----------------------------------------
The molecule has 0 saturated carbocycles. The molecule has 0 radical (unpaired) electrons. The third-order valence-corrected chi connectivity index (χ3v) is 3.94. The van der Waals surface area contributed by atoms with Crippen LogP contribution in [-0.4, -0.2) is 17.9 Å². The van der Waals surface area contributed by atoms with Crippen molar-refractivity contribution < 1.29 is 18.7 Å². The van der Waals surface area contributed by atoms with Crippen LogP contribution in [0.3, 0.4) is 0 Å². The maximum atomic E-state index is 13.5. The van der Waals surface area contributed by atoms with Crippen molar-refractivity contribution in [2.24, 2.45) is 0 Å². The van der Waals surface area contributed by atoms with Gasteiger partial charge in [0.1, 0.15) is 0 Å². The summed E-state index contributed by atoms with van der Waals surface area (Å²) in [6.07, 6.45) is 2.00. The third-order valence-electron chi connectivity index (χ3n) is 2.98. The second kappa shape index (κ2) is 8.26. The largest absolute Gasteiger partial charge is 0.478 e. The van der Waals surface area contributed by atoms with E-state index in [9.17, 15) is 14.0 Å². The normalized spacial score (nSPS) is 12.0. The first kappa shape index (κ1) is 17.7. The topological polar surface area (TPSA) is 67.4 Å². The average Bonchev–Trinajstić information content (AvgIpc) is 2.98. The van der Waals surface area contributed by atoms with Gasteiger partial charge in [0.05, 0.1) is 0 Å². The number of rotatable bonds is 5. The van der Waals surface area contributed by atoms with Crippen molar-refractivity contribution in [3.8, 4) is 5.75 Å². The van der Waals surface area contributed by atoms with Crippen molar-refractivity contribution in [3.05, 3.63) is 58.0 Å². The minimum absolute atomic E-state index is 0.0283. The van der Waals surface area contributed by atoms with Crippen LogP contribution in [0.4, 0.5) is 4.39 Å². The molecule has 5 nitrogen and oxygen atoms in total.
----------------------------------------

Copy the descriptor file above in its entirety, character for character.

The molecule has 0 saturated carbocycles. The molecule has 0 radical (unpaired) electrons. The third-order valence-corrected chi connectivity index (χ3v) is 3.94. The van der Waals surface area contributed by atoms with Crippen LogP contribution in [-0.4, -0.2) is 17.9 Å². The van der Waals surface area contributed by atoms with Crippen molar-refractivity contribution < 1.29 is 18.7 Å². The van der Waals surface area contributed by atoms with Crippen LogP contribution in [0.3, 0.4) is 0 Å². The maximum atomic E-state index is 13.5. The van der Waals surface area contributed by atoms with Crippen molar-refractivity contribution in [2.24, 2.45) is 0 Å². The van der Waals surface area contributed by atoms with Gasteiger partial charge in [0.1, 0.15) is 0 Å². The summed E-state index contributed by atoms with van der Waals surface area (Å²) in [6.07, 6.45) is 2.00. The third-order valence-electron chi connectivity index (χ3n) is 2.98. The second kappa shape index (κ2) is 8.26. The largest absolute Gasteiger partial charge is 0.478 e. The van der Waals surface area contributed by atoms with E-state index in [9.17, 15) is 14.0 Å². The normalized spacial score (nSPS) is 12.0. The first kappa shape index (κ1) is 17.7. The topological polar surface area (TPSA) is 67.4 Å². The average Bonchev–Trinajstić information content (AvgIpc) is 2.98. The van der Waals surface area contributed by atoms with Gasteiger partial charge in [0.05, 0.1) is 0 Å². The number of rotatable bonds is 5. The van der Waals surface area contributed by atoms with Crippen molar-refractivity contribution in [3.8, 4) is 5.75 Å². The van der Waals surface area contributed by atoms with Crippen molar-refractivity contribution in [3.05, 3.63) is 58.0 Å². The minimum absolute atomic E-state index is 0.0283. The van der Waals surface area contributed by atoms with Crippen LogP contribution in [0.4, 0.5) is 4.39 Å². The molecule has 5 nitrogen and oxygen atoms in total.